“The pandemic is expected to make matters worse: more than half of the scientists participating in the OECD Science Flash Survey expect the crisis to negatively affect their job security and career opportunities,” the report states.

alt Credit: OECD Science, Technology and Innovation Outlook 2021

The report recommends that more attractive career paths be created to ensure better mobility in and out of academia and other research sectors. This would help to ensure that new technological solutions to global problems are better supported.

Two such emerging technologies, engineering biology and robotics, have shown promise in moving discoveries towards industrial production more efficiently.

Biofoundries, for example, emulate the early metalwork foundries that led to assembly lines and automation in factories. These highly automated facilities, equipped with laboratory robots, are designed to greatly reduce the time from idea to product, and improve the reliability and reproducibility of new drug and vaccine manufacture.

The messenger RNA vaccines for COVID-19, such as those being developed by Pfizer-BioNTech and Moderna, are especially amenable to this approach, the report states.

Five key areas to support change

Looking forward, the OECD report provides a framework for reforming STI policy to ensure that nations continue to build on the collaborations and innovations that have helped them respond to the pandemic so far.

It suggests focusing on five key areas:

  1. Government capability: building knowledge among policy-makers so they can better prioritise solutions to urgent environmental, health, societal and economic challenges.

  2. STI policy mix: building specialized, government-supported entities with the mechanisms, instruments and capabilities to drive R&D targeting these challenges.

  3. Transdisciplinarity: more strategic inclusion of non-academic stakeholders in the process of knowledge production.

  4. PhD and postgraduate training: develop incentives and measures to encourage and train students to seek careers beyond academia.

  5. Global solutions for global problems: emphasises the need for governments to work together to scale-up and extend new relationships across borders and sectors.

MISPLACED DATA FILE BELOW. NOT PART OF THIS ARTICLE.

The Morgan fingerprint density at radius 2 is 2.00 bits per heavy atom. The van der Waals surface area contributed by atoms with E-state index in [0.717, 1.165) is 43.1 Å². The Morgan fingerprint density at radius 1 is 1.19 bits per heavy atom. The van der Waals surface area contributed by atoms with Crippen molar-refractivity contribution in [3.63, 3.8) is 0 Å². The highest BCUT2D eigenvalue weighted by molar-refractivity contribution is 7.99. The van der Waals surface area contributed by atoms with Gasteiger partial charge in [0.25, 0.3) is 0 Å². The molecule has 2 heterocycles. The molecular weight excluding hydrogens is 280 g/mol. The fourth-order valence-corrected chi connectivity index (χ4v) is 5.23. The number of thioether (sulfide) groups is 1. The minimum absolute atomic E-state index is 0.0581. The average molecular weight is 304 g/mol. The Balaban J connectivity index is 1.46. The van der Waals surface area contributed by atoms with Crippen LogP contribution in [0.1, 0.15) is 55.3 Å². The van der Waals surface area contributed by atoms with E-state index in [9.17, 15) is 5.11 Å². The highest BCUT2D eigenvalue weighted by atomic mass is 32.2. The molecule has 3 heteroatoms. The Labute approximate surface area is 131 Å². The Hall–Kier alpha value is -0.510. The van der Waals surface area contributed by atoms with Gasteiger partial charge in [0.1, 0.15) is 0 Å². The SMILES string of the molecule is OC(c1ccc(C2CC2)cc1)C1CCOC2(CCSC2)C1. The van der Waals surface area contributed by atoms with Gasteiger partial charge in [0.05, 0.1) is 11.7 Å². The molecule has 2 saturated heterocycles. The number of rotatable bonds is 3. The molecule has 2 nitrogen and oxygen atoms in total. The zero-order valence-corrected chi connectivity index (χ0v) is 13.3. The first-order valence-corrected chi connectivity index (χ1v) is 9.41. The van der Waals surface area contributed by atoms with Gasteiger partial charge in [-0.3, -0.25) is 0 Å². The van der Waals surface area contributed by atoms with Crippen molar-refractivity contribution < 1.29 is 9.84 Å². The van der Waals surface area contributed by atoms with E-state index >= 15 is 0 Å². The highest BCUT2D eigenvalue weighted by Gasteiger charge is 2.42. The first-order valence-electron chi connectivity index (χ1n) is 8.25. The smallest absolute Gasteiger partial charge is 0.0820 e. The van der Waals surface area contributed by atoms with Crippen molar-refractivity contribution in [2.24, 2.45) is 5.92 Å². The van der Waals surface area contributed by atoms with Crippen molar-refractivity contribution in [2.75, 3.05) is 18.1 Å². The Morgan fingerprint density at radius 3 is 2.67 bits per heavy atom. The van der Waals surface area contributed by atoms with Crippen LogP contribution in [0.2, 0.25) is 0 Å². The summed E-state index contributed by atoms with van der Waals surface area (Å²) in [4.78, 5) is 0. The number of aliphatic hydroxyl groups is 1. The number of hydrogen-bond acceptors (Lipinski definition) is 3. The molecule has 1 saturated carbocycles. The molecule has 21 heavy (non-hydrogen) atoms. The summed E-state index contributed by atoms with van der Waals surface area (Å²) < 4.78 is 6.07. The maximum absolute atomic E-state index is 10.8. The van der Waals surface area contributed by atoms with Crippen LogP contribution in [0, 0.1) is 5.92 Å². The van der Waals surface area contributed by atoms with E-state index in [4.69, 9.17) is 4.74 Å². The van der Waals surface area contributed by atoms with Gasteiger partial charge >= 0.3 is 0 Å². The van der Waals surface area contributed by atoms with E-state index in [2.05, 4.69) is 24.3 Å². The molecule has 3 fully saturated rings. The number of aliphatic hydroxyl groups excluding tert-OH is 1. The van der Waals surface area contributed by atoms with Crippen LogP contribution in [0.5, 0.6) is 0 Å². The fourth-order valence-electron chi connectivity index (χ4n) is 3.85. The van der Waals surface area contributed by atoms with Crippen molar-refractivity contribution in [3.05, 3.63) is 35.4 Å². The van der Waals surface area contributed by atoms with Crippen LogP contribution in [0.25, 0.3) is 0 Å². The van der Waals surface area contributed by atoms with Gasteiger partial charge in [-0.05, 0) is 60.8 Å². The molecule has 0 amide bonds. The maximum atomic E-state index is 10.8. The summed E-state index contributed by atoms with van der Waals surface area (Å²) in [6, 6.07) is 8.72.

According to Martin Bliemel, director of the Diploma in Innovation at the Faculty of Transdisciplinary Innovation at Australia’s University of Technology, Sydney, “Policy changes are only part of the puzzle.”

To ensure actual change, Bliemel says these new policies must be enacted beyond the government level.

This can be problematic in universities. Bliemel says that although many universities are introducing policies to encourage cross-disciplinary collaboration, researchers often “fight about the allocation of funding or publications” between themselves because of the competitive pressure from their institutions to maximise both in an era of stretched financial resources.

The OECD report warns that such indecision and lack of coordination can result in high-risk but potentially high-value interdisciplinary research being neglected, as well as valuable data-sharing and career mobility.

Along with previously mentioned policy options, the report recommends that governments emphasise collaborative project grants for public research. Bliemel says such grants are a “major lever” to influence the STI system because they set the funding criteria by which projects are eligible for their support and encourage broader research engagement.

“It would be hard to argue against the need for innovation in sustainability, inclusivity and resiliency,” says Mark Dodgson, professor of innovation studies at the University of Queensland in Australia and visiting professor at Imperial College London, UK, referring to the report’s broad recommendations.

The question is “whether policy-makers have the systems-level skills” to make the shift, he says.